Prepping for the 2015 Upfronts, every network will be busy hammering away at numbers in order to promise advertisers the most eyeballs to put their commercials in front of. That somehow reminds me of the 1988 Cannes award-winning Peter Greenaway film, “Drowning by Numbers.” The movie is about a grandmother, her daughter and her niece, each of them guilty of drowning her husband, and the coroner who attempts to cover up these crimes. As a rhetorical device, director Greenaway uses the rules of games, repetition and, as the title suggests, the counting of numbers. Repeating, sticking to rules, counting numbers and finally drowning -– except for being knocked off by the leading ladies rather than donning cement shoes they put on themselves -— this serves as an apt metaphor for what the intertwined media and advertising businesses have been doing for decades.
Has anyone noticed that this persistent pursuit of numbers, the hunt for more contacts, eyeballs or better click-through-rates, the frantic gathering of big data, and manically targeting people to catch them while they look the other way is one of the main reasons, if not the only one, they actually are looking the other way? Let’s be frank, whining about losing advertising contacts is nothing more than incessant quacking and pussyfooting around the inconvenient truth. According to Albert Einstein, “We cannot solve our problems with the same thinking we used when we created them.” Folks, we have to radically change our methods, or else! We have to stop counting, repeating and sticking to the old rules or we too will be drowning by numbers.
Developing a radical new way to understand how brands and people interact, new methods of how to approach audiences and how to measure efficiency is the only sensible response to the equally radical changes in the media landscape and the incurable ad-allergy that afflicts more and more people each day and is spreading like a pandemic. And not without good reason! If advertising was meant to seduce people in the best way, somewhere along the road it turned into stalking. In the history of relationships there’s not a single known case where stalking ignited a lasting rapport.
Is there anyone out there, sitting in front of his first, second or whatever screen, not waiting impatiently for the “skip ad” button to appear? (In other words: to make your pre-roll ad eventually disappear!) Is any precisely targeted teenager out there not dissing the f-ing ad intruding her playlist on Spotify? Please, don’t play the brand awareness and impact card. Everyone is aware of food poisoning and it has real impact, but who wants it? Yes, brands are spending enormous amounts of money to be hated.
We have only the methods to measure media efficiency we have, and everyone is working toward their goals, hoping to avoid mistakes but actually committing them in this way. And it’s getting worse. The methods of measurement, the way in which media plans are set up, and how advertising is created and spread just don’t work the way they once did. There’s one simple reason for this: The Internet changed everything fundamentally but our methods didn’t budge an inch. As a direct consequence, companies lost control over their communications and don’t own their brands anymore. People took over, whether we like it or not, or whether it works out the way we intended or not -- think #LikeAGirl, think #MakeItHappy. That’s what I call The Butterfly Effect meets a big Catch 22.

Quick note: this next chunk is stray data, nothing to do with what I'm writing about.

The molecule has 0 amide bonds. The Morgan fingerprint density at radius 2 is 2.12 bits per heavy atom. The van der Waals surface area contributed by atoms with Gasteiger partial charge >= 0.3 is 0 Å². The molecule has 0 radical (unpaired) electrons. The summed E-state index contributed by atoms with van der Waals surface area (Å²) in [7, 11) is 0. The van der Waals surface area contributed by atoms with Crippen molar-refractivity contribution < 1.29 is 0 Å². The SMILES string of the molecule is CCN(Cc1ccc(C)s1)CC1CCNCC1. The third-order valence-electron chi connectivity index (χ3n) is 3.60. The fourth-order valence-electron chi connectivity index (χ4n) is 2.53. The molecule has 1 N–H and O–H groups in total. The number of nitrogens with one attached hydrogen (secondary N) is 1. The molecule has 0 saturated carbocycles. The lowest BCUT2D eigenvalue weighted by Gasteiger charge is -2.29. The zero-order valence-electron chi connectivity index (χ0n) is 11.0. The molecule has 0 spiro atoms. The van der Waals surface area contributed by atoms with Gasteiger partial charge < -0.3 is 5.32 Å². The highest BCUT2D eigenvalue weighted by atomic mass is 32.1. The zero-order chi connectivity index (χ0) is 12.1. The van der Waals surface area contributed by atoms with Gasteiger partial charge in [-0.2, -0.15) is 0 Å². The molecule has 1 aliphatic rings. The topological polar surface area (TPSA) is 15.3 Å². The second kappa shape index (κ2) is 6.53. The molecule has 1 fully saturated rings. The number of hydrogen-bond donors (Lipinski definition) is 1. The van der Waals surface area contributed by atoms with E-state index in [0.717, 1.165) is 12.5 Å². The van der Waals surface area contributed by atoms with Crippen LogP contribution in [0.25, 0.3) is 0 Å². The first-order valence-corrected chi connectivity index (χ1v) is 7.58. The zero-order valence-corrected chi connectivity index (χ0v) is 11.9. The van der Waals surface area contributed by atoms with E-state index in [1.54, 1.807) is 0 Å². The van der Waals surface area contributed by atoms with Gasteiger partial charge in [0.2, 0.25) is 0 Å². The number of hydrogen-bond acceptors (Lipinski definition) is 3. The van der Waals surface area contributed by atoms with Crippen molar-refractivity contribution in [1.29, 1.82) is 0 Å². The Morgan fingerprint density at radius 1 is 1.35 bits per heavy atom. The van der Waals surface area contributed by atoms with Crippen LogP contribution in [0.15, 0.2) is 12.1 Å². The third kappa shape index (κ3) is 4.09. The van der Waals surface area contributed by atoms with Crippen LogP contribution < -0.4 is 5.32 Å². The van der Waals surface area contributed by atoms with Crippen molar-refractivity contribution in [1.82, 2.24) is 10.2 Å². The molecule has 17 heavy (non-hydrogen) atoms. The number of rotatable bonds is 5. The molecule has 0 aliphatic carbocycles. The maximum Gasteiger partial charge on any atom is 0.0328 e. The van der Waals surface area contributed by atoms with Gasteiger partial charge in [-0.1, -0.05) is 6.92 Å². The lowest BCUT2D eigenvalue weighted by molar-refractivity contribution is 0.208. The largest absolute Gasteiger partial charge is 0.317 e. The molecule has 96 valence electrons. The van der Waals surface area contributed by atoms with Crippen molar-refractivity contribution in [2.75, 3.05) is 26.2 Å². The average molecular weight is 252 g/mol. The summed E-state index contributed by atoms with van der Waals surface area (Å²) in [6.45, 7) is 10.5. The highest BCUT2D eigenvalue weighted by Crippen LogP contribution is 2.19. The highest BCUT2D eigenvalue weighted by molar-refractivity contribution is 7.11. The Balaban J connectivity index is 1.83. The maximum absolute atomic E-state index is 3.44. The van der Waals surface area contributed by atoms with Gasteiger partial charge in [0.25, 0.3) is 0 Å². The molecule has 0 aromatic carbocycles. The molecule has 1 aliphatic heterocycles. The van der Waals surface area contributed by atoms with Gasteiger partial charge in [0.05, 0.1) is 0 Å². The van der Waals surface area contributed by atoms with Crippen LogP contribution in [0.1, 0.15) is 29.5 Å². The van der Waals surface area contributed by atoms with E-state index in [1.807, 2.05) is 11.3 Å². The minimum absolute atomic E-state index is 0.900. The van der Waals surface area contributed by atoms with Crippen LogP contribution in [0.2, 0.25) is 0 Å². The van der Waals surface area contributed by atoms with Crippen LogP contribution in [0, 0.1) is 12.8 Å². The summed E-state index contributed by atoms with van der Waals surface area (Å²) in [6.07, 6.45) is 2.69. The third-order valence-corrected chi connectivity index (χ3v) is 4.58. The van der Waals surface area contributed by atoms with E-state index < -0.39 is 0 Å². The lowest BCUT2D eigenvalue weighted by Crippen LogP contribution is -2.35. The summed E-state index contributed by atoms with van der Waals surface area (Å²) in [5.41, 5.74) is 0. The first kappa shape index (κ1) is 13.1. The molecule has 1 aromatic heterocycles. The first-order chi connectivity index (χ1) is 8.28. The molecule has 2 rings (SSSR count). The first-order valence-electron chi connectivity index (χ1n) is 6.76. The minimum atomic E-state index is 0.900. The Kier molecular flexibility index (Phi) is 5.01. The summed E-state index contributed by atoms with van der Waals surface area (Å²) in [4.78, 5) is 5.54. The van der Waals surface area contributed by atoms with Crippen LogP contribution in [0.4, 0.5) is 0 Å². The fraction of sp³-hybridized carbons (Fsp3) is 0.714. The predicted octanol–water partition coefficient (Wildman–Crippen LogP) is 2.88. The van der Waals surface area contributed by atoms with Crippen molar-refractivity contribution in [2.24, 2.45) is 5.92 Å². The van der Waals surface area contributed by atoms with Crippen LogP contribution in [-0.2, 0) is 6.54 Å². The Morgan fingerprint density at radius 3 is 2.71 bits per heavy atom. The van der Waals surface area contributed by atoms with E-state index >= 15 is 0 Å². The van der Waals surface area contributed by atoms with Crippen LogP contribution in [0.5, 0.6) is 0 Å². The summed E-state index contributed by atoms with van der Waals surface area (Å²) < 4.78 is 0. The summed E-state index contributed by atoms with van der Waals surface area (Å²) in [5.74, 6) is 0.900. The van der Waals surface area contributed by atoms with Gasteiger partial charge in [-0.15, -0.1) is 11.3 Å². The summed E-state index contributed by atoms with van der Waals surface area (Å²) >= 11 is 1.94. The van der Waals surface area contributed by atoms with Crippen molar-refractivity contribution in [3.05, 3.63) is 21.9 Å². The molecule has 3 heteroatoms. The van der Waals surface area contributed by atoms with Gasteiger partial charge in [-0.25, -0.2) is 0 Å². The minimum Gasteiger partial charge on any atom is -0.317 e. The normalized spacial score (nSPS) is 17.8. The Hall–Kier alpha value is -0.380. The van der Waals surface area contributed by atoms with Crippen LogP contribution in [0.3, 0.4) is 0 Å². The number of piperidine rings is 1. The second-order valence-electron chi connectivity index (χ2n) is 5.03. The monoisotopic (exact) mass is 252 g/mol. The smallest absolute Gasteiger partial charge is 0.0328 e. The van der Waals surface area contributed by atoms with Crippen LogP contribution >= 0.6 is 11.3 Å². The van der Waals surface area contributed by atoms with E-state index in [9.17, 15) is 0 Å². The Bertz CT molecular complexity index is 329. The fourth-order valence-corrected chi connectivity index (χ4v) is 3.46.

As long ago as the early ‘60s, the late Bill Bernbach put it: “This business of trying to measure everything in precise terms is one of the problems today. This leads to a worship of research. We’re all concerned about the facts we get and not about how provocative we can make those facts to the consumer.” It’s common knowledge these days, so let’s apply it, but first let me add this to Mr. Bernbach’s quote: “ … and not about how to communicate relevance so people will spend quality time with our brand.”
When we developed our audience- and story-centered brand building method, Hero Branding® – Brands Make Heroes, at a very early stage we found out four major truths about how to engage people with brands rather than scaring them off:
1. The story can never be about the brand, it must always be about the audience.
2. The brand is not the hero, the brand has to make its user the hero.
3. In the havoc (aka media landscape) we are in, the only precious reward a brand can get from its audience is quality time.
4. To get quality time with its audience(s) a brand has to be relevant, which means … (see #1).
Every brand has to define what relevance means for its audience, which is never one single item and is seldom the same as for another brand. Relevance is the ignition spark for creating multifaceted Immersive Communications Campaigns. Using this method, recognizing the endless opportunities in how people use media today, a brand can reach more and even new audience groups than it can with a traditional approach.
At the same time we need to develop methods to redefine the efficiency of marketing communication, measuring relevance and quality time with brand. No one said that this would be easy. If anyone is looking for an easy way, I highly recommend continuing to stick with the past and drown by numbers. The good news is that won’t take long.
Thought leader and disruptor Markus Gull is a veteran storysmith, brand architect, content producer and creative director equally at home in the communication and entertainment sectors. He is the creator of the trailblazing brand building method, Hero Branding® – Brands Make Heroes. His New York City-headquartered company, Gull Gotham, works with clients to identify and elevate their brand story to engage people in an ongoing relationship beyond advertising. www.gullgotham.com
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